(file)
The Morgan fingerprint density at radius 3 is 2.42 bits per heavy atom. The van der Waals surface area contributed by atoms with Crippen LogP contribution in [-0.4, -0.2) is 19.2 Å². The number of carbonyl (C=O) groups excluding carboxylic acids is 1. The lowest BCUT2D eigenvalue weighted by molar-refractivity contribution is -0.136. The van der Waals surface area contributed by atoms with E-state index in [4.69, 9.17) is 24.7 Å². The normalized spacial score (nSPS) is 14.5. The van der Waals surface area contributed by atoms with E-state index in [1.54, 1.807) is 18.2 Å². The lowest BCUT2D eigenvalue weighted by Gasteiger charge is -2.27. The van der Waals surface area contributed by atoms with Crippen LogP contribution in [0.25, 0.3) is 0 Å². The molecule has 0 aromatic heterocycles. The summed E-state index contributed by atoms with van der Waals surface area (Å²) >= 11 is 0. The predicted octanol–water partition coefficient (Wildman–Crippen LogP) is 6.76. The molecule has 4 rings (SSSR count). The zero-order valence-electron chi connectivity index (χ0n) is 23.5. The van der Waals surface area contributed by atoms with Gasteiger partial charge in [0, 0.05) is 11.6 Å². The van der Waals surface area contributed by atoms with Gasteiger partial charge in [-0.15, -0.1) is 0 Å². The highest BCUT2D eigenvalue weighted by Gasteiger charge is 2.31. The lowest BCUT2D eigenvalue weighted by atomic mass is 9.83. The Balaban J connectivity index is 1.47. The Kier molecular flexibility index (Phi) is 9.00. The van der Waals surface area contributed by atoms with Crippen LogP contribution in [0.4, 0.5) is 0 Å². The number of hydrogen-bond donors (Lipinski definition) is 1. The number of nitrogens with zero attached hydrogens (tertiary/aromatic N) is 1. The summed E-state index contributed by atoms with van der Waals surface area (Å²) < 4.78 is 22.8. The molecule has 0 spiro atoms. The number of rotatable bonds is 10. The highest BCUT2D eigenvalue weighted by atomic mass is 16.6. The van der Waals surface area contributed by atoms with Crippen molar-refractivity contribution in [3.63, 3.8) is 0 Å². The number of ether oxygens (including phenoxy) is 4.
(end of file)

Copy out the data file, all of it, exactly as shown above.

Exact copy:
The Morgan fingerprint density at radius 3 is 2.42 bits per heavy atom. The van der Waals surface area contributed by atoms with Crippen LogP contribution in [-0.4, -0.2) is 19.2 Å². The number of carbonyl (C=O) groups excluding carboxylic acids is 1. The lowest BCUT2D eigenvalue weighted by molar-refractivity contribution is -0.136. The van der Waals surface area contributed by atoms with E-state index in [4.69, 9.17) is 24.7 Å². The normalized spacial score (nSPS) is 14.5. The van der Waals surface area contributed by atoms with E-state index in [1.54, 1.807) is 18.2 Å². The lowest BCUT2D eigenvalue weighted by Gasteiger charge is -2.27. The van der Waals surface area contributed by atoms with Crippen LogP contribution in [0.25, 0.3) is 0 Å². The molecule has 0 aromatic heterocycles. The summed E-state index contributed by atoms with van der Waals surface area (Å²) >= 11 is 0. The predicted octanol–water partition coefficient (Wildman–Crippen LogP) is 6.76. The molecule has 4 rings (SSSR count). The zero-order valence-electron chi connectivity index (χ0n) is 23.5. The van der Waals surface area contributed by atoms with Gasteiger partial charge in [0, 0.05) is 11.6 Å². The van der Waals surface area contributed by atoms with Gasteiger partial charge in [-0.15, -0.1) is 0 Å². The highest BCUT2D eigenvalue weighted by Gasteiger charge is 2.31. The lowest BCUT2D eigenvalue weighted by atomic mass is 9.83. The Balaban J connectivity index is 1.47. The Kier molecular flexibility index (Phi) is 9.00. The van der Waals surface area contributed by atoms with Crippen LogP contribution in [0.4, 0.5) is 0 Å². The number of hydrogen-bond donors (Lipinski definition) is 1. The number of nitrogens with zero attached hydrogens (tertiary/aromatic N) is 1. The summed E-state index contributed by atoms with van der Waals surface area (Å²) < 4.78 is 22.8. The molecule has 0 spiro atoms. The number of rotatable bonds is 10. The highest BCUT2D eigenvalue weighted by atomic mass is 16.6. The van der Waals surface area contributed by atoms with Crippen molar-refractivity contribution in [3.63, 3.8) is 0 Å². The number of ether oxygens (including phenoxy) is 4.